Anyways, felt pretty alright waking up in Slocan after a long day. Legs were definitely feeling the hills and miles starting to add up but it was only about 120 km back to the car with no huge climbs. And it wasn't even raining when I got up.
Got breakfasted, packed up and on the road by about 8:45 and decided to forgoe the highway and check out one last rail trail that startes jn Slocan and went about 50 km south to the junction with Highway 3A.
It turned out to be a nice little trail! No KVR mistakes with letting ATVs on it, the entire thing was non-motorized only. There were a few roughish sections but nothing too bad and I was able to ride at only slightly below highway speed. A small price to pay for no traffic and no hills.
I idyllically wound my way through woods and along rivers for several hours, interrupting my ride only briefly to check out a nearby coop grocery store for snacks. I supplemented my cheese bun with a variety of baked goods and jerky, and had a lunch fit for a king by the river. Still making up for the hard day the day before.
Eventually the rail trail ended though and I was back on the highway for the final 40 ish kilometers to Nelson. A little bit more traffic and hills but the temperature was hovering around 15°C and no rain or wind so it was about as good as it gets.
Made it into the big city by 1 pm and had a few beers to celebrate before letting Tom the car host know that I was going to be enroute to Balfour.
Heading out of town, I quickly ran into a headwind off Kootenay Lake but I was determined to make it to my car asap so I could clock in some driving hours towards Thanksgiving in Calgary and I kept my pace hard.
Unfortunately I had forgotten how hilly it was between Nelson and Balfour and soon started to wear out. It was a rough 30 km and just as I got within 2 km of my car, I flatted my rear tire again at the bottom of a hill.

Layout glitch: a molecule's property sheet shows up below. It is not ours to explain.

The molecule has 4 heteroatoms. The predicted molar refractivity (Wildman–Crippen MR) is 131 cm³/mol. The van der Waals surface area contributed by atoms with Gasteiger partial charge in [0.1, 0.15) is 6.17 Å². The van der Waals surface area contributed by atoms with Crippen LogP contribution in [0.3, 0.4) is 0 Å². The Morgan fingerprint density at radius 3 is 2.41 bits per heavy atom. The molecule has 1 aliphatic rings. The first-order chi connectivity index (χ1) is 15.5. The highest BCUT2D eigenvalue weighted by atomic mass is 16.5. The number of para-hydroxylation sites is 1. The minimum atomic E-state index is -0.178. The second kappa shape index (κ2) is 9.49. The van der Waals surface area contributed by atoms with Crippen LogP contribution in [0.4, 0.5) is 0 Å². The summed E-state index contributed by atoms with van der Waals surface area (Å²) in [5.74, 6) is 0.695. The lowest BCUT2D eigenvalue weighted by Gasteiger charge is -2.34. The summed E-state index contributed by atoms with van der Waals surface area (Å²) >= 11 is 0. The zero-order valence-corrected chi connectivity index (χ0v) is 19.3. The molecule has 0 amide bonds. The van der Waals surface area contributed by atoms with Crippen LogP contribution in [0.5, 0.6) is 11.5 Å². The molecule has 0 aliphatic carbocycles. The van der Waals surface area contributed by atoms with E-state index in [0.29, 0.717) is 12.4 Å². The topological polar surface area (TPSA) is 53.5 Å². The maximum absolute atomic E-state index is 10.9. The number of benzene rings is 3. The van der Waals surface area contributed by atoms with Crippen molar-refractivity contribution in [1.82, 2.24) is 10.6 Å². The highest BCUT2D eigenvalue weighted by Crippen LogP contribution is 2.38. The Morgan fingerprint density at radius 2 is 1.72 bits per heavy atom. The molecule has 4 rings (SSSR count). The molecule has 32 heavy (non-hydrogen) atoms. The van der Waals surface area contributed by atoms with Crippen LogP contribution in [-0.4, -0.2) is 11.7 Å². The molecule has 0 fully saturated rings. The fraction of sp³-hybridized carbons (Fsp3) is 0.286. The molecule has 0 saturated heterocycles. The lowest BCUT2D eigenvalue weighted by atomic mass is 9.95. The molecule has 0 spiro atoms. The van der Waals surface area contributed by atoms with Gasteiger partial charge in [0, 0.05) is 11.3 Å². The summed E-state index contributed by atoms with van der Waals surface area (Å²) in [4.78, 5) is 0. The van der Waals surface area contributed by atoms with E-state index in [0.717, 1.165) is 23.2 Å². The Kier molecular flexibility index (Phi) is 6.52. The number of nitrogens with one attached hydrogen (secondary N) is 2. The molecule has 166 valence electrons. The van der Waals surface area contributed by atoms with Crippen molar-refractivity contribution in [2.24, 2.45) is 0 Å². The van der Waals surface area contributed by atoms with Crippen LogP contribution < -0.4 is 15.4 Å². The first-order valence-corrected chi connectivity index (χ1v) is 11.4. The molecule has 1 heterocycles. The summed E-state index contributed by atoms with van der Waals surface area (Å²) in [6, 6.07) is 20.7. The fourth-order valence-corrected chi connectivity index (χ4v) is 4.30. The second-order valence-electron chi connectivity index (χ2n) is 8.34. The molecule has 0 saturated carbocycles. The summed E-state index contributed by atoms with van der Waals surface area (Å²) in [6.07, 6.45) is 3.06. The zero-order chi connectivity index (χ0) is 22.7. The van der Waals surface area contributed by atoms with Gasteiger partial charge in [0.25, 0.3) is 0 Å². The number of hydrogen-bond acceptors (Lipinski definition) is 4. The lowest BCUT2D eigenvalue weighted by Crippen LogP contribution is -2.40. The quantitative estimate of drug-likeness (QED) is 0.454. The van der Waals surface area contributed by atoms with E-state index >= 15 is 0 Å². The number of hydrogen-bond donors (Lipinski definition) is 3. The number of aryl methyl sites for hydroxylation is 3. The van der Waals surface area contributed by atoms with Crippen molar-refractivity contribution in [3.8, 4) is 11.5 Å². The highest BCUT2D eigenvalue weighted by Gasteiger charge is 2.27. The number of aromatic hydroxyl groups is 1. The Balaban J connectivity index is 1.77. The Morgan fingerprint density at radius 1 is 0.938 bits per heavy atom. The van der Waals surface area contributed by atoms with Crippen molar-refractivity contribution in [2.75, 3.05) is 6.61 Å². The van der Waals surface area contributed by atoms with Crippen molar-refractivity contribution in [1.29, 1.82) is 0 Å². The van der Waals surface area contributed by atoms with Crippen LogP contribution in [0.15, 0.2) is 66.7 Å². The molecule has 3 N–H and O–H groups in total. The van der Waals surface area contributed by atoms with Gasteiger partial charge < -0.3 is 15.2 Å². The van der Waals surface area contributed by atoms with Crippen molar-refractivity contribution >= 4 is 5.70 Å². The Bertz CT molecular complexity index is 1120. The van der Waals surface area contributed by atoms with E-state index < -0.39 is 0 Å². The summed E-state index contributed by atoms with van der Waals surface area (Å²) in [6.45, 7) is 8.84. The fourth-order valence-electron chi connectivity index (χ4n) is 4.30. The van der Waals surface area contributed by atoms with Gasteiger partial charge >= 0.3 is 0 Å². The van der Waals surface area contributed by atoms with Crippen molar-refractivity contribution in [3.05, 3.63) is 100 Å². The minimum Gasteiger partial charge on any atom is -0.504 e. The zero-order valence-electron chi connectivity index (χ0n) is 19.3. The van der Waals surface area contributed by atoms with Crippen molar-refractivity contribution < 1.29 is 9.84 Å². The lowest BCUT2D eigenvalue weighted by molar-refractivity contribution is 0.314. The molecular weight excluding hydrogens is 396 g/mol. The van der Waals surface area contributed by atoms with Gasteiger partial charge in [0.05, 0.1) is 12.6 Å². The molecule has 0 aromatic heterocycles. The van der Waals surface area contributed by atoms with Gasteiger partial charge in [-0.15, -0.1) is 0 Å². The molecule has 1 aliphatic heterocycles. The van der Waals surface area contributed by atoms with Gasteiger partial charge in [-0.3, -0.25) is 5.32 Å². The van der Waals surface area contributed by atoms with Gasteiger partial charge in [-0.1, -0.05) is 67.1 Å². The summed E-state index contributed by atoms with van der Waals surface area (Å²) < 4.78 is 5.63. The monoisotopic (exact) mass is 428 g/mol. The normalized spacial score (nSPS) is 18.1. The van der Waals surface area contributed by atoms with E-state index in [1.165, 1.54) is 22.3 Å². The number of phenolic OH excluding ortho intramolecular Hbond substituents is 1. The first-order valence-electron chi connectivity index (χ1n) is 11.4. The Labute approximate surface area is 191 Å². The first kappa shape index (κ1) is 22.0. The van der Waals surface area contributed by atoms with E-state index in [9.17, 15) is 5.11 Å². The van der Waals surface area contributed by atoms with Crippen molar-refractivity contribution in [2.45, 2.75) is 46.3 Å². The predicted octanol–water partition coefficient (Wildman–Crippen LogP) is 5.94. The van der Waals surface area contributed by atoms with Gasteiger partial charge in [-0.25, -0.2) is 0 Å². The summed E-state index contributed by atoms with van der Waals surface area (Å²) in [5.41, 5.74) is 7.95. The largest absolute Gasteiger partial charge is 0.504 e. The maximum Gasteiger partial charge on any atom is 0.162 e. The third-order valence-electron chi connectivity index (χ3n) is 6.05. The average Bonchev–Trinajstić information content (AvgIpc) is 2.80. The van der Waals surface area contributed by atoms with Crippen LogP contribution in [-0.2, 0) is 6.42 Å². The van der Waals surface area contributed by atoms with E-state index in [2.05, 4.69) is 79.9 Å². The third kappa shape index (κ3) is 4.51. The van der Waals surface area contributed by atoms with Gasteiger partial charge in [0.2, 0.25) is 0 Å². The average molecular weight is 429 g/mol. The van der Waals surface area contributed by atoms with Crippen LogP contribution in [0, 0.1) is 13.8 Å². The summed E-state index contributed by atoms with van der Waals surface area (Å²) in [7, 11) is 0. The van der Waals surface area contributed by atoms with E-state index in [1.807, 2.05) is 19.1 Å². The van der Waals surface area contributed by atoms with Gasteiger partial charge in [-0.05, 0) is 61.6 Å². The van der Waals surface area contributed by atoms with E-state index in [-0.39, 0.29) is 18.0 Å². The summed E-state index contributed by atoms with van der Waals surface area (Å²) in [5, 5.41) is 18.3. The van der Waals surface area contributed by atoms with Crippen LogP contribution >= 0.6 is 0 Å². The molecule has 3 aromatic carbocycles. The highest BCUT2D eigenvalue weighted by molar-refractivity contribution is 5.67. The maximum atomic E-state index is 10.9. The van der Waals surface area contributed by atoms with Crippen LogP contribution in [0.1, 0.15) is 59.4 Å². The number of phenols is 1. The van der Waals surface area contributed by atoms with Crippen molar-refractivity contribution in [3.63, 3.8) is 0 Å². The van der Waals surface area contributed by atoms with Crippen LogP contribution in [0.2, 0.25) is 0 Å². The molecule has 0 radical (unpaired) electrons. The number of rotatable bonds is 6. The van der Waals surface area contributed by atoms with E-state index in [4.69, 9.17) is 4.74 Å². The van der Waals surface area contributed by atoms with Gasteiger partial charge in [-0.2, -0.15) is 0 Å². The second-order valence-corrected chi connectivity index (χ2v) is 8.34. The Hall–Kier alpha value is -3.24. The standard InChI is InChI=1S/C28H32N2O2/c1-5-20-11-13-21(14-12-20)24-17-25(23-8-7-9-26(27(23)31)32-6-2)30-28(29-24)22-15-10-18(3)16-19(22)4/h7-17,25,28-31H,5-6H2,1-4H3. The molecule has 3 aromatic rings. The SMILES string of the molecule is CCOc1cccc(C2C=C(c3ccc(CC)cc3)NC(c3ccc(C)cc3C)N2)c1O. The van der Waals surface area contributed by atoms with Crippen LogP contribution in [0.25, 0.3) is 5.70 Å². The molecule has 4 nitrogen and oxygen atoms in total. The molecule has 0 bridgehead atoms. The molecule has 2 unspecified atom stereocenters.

Not wanting to fix a flat for 2 km of riding I decided to just ride the flat the last stretch.
Bad idea, as the tire eventually popped off, forcing me to walk the final approach to my turnoff.
Then, as I went down the road to Toms, my inner tube came off and went into my gears, forcing me to cut it out.
At this point I couldn't even walk my bike the last 300m so I tossed it in the bushes and jogged down the hill to my car, fired it up, drove up the hill, tossed the bike and baggage in the back and then drove back to say thank you and goodbye ro Tom.
Unfortunately (kind of), Tom informed me as I rolled back in that the ferry had just left Balfour. The next ferry? 6:10 pm.
He offered to let me sleep in his lakeside gazebo and I graciously accepted.
I grabbed a six pack of beer from the local store and settled in to some five star digs.
A rough end to an overall rough bike tour but I had a week of visiting family and friends in Alberta so I had lots of time to fix the bike and recover.
I fell asleep in the open air (but waterproof) gazebo to the sound of rain falling and watching the ferry go back and forth across Kootenay Lake.